Greece joined the EU in 1981 after a successful return to democracy in 1974, and joined the Eurozone in 2001 in controversial circumstances.
Perhaps no other European country has seen the radical political changes that Greece has seen since the last European elections in 2009.
Greece had been the scene of perhaps the first flashpoint of the Cold War, the Greek civil war of 1946 to 1949 between Communists, who had formed a great military force leading the resistance to the Nazis, and the new non-communist Greek government. The UK, and later the US, supported the eventually victorious Greek government.
The Greek political system suffered from continual political instability, arguments between democratically elected representatives and the monarchy, allegations of electoral fraud (particularly in 1961), fear of communism and political polarisation.
After a period of particular instability in which King Constantine II sacked his PM, Georgios Papandreou, while he still had a parliamentary majority, the 1967 elections approached. It appeared that Papandreou’s Centre Union party would win the most seats but fail to win a majority. It also seemed that the Centre Union was preparing to form a coalition with the United Democratic Left, widely believed to be a front for the banned Communist party.
Fearing Communist influence, the country’s military launched a coup d’etat, beginning seven years of right-wing rule by a military junta known as the Regime of the Colonels. Poorly managed attempts at liberalisation and democratisation in the early 70s led to another coup by more hardline members of the Junta. This second coup hurt the credibility of the military government and the hardline government’s disastrous support for a coup in Cyprus, led to the invasion of Cyprus by the Turkish government and pushed Greece and Turkey close to the brink of war.
Even amongst the military it became clear that this situation was untenable, and an exiled former PM, Constantine Karamanlis, became PM at the head of a national unity government, leading a transition into elections held in 1974, which were won by Karamanlis’ new party, New Democracy (ND).
Greece became a republic and a new electoral system of ‘reinforced proportional representation’ was introduced which mostly assigned seats on a proportional basis but which gave the largest party 40 (now 50) bonus seats, virtually guaranteeing single party majority government to any party which could win more than 40% of the vote. This acted to sideline the Communists and prevent the instability which had dogged the pre-Junta political system.
Greece saw the arising of a two party system where the ND and the Panhellenic Socialist Movement (PASOK). Politics in Greece was often dynastic, with the Karamanlis family dominating ND and the Papandreous dominating PASOK. It could also be fairly corrupt, corruption scandals were frequent and political parties used the public sector in clientalist ways, with both ND and PASOK governments passing out public sector jobs to their supporters.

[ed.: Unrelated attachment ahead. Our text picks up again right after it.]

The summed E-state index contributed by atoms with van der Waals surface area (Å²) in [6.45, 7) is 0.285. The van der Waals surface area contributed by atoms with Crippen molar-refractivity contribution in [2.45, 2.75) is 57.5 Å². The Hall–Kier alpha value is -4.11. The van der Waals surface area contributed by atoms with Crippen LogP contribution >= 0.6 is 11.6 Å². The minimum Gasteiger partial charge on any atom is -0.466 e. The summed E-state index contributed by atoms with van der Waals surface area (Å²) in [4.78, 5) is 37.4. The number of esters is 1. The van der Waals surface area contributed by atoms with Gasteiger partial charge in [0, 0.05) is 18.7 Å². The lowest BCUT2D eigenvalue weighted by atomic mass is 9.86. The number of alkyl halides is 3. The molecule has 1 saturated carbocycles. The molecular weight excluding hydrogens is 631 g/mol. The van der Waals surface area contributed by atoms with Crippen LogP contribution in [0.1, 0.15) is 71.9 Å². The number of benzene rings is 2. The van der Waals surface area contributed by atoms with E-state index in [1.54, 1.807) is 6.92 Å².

The nature of the Greek state before the crisis is somewhat exaggerated, however. The Greek state did not run a significantly larger welfare state or public sector than most Western European countries. Nor did Greek workers receive particularly lavish holiday, benefit or retirement packages when compared to their European contemporaries. Household debt was relatively low. However there was a culture of tax avoidance and evasion which Greek governments often ignored. The government was also very inefficient at collecting taxes. Compared to other EU states Greece’s tax base was very low, and there was a parallel economy worth some 30% of GDP. Greece’s government essentially attempted to run a European welfare state without the necessary revenue flowing into the state coffers.
There were frequently large public deficits. The government did make a genuine effort to reduce deficits in the run-up to joining the Eurozone, but there have been accusations of ‘creative accounting’, though these accusations lack the credibility that the international press often seems to claim with such claims having an air of political motivation. For instance the new ND government performed a financial audit on its predecessor in 2004, and claimed that Greece had actually been running a budget deficit larger than the 3% prescribed for Eurozone states. Yet PASOK argues that the audit changes the methodology for measuring debt, and that Eurostat was perfectly happy with the methodology the PASOK government had used.
Nonetheless, when the world financial crisis appeared, Greece was badly affected. A PASOK election victory in October 2009 caused the government to reveal the true state of Greece’s finances – the country was running a 12.7% budget deficit, the largest in the EU. Fears over a potential debt default grew and by early 2010 Greece’s public debt was rated as junk status by ratings agencies.
Greece’s finances set shockwaves around Europe with fears of ‘contagion’ spreading to other European states. Greece was provided fiscal assistance in the form of EU-IMF bailouts in exchange for a programme of harsh austerity, mass privatisations and structural reforms to boost competitiveness.